It's almost 2016 and it seems like the whole world is on Facebook and Twitter. That's pretty much true, except for that stubborn 24% of adult Americans who still haven't joined Facebook, and for the five brands listed below.
Pretty much every other major brand is tweeting and providing updates to its fans on Facebook, even those you'd think wouldn't bother, like Goldman Sachs and ExxonMobil. The following are brands that have no official account under their name on Facebook or Twitter at this time.
The quirky, much-loved grocery chain has a fine website where it highlights new items in its stores and recipes. But you'll notice there's no prompt to "follow us on Twitter." Like many things about Trader Joe's, the company's social media marketing strategy is a mystery. It's in keeping with the company's marketing philosophy, though. Trader Joe's doesn't do any traditional advertising, either. The lack of Facebook fans doesn't seem to have hurt the chain: Sales in 2009 (the last year such figures were available) were around $8 billion — the same as the social media-friendly Whole Foods, according to Fortune.
Facebook is not Marlboro country. You won't see any other cigarette brands on the social network, either, probably because it would risk running afoul of the numerous marketing restrictions placed on the category. (Though the Tobacco Master Settlement Agreement that set many of such limits, occurred in 1998, well before the birth of social media.) The lack of visibility appears to have hurt the brand: In 2006, Marlboro was no. 10 on Interbrand's 100 Best Global Brands list. This year, it dropped out of the top 100.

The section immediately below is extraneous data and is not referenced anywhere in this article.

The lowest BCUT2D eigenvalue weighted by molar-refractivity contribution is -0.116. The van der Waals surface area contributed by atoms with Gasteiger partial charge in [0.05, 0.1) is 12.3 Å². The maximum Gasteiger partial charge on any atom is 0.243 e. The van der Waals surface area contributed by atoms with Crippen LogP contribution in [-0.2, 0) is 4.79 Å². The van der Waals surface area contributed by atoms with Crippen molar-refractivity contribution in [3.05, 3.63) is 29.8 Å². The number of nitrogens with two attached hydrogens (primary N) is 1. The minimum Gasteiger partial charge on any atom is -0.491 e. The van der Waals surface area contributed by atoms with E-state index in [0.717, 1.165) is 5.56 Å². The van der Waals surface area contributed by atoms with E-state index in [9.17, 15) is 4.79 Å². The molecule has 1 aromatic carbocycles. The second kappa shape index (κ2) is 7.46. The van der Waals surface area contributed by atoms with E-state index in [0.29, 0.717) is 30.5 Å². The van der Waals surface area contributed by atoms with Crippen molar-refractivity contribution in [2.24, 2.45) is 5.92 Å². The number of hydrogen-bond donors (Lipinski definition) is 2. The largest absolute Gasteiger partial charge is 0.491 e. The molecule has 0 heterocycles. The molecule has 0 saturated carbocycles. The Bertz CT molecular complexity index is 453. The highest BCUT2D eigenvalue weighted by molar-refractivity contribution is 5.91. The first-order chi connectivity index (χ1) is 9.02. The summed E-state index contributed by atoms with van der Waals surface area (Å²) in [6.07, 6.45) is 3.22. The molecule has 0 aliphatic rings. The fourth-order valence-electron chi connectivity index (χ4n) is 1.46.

Viagra may rule the social media universe via spam, but there's no official presence for the drug on Twitter or Facebook. As with Marlboro, it seems to be a category-wide circumstance; there's no feed or Facebook presence for Levitra or Cialis, either. John Mack, editor and publisher of the Pharma Marketing News/Pharma Marketing Blog, says FDA regulations are a major hurdle for pharma brands on social media "Another factor has to do with reporting adverse events — as may be mentioned in social media conversations," he says.
The biggest company in the world is also the world's biggest social media holdout. There's no official Twitter or Facebook account for Apple at this point. Obviously, this hasn't hurt the brand at all. Should you try to mimic Apple's strategy? Brian Solis, principal analyst at Altimeter Group, thinks not: "The truth is, if they didn't have that momentum going into this new, connected generation they would have to do it," he says. "They already had word of mouth and that word of mouth continues. They already had that momentum."